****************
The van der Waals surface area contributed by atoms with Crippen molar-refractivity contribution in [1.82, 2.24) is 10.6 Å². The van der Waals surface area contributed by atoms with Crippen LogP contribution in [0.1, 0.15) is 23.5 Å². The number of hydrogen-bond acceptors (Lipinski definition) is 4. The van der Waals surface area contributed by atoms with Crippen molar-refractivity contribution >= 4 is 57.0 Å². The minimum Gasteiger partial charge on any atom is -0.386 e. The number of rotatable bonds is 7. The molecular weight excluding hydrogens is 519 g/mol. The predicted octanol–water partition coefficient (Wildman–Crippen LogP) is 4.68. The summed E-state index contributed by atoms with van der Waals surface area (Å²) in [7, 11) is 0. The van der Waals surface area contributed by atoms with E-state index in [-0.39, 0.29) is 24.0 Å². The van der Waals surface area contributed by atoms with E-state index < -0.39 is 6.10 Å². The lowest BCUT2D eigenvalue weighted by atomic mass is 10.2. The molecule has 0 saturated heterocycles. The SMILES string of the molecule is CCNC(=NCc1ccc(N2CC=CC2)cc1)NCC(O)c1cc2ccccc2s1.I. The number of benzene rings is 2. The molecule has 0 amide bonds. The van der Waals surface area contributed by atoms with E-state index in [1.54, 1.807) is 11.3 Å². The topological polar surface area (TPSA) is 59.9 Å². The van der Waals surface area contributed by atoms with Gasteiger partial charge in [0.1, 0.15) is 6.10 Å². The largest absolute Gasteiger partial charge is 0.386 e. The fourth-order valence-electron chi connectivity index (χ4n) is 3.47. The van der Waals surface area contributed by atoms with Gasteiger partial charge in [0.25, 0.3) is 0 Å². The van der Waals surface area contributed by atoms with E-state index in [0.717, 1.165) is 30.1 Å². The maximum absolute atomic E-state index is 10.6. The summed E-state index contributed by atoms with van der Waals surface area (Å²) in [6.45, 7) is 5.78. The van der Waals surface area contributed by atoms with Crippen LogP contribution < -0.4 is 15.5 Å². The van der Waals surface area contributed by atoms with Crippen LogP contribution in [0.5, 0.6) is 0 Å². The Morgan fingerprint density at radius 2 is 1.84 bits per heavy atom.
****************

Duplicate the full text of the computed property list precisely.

The van der Waals surface area contributed by atoms with Crippen molar-refractivity contribution in [1.82, 2.24) is 10.6 Å². The van der Waals surface area contributed by atoms with Crippen LogP contribution in [0.1, 0.15) is 23.5 Å². The number of hydrogen-bond acceptors (Lipinski definition) is 4. The van der Waals surface area contributed by atoms with Crippen molar-refractivity contribution >= 4 is 57.0 Å². The minimum Gasteiger partial charge on any atom is -0.386 e. The number of rotatable bonds is 7. The molecular weight excluding hydrogens is 519 g/mol. The predicted octanol–water partition coefficient (Wildman–Crippen LogP) is 4.68. The summed E-state index contributed by atoms with van der Waals surface area (Å²) in [7, 11) is 0. The van der Waals surface area contributed by atoms with E-state index in [-0.39, 0.29) is 24.0 Å². The van der Waals surface area contributed by atoms with E-state index < -0.39 is 6.10 Å². The lowest BCUT2D eigenvalue weighted by atomic mass is 10.2. The molecule has 0 saturated heterocycles. The SMILES string of the molecule is CCNC(=NCc1ccc(N2CC=CC2)cc1)NCC(O)c1cc2ccccc2s1.I. The number of benzene rings is 2. The molecule has 0 amide bonds. The van der Waals surface area contributed by atoms with E-state index in [1.54, 1.807) is 11.3 Å². The topological polar surface area (TPSA) is 59.9 Å². The van der Waals surface area contributed by atoms with Gasteiger partial charge in [0.1, 0.15) is 6.10 Å². The largest absolute Gasteiger partial charge is 0.386 e. The fourth-order valence-electron chi connectivity index (χ4n) is 3.47. The van der Waals surface area contributed by atoms with Gasteiger partial charge in [0.25, 0.3) is 0 Å². The van der Waals surface area contributed by atoms with E-state index in [0.717, 1.165) is 30.1 Å². The maximum absolute atomic E-state index is 10.6. The summed E-state index contributed by atoms with van der Waals surface area (Å²) in [6.45, 7) is 5.78. The van der Waals surface area contributed by atoms with Crippen LogP contribution < -0.4 is 15.5 Å². The van der Waals surface area contributed by atoms with Crippen LogP contribution in [0.5, 0.6) is 0 Å². The Morgan fingerprint density at radius 2 is 1.84 bits per heavy atom.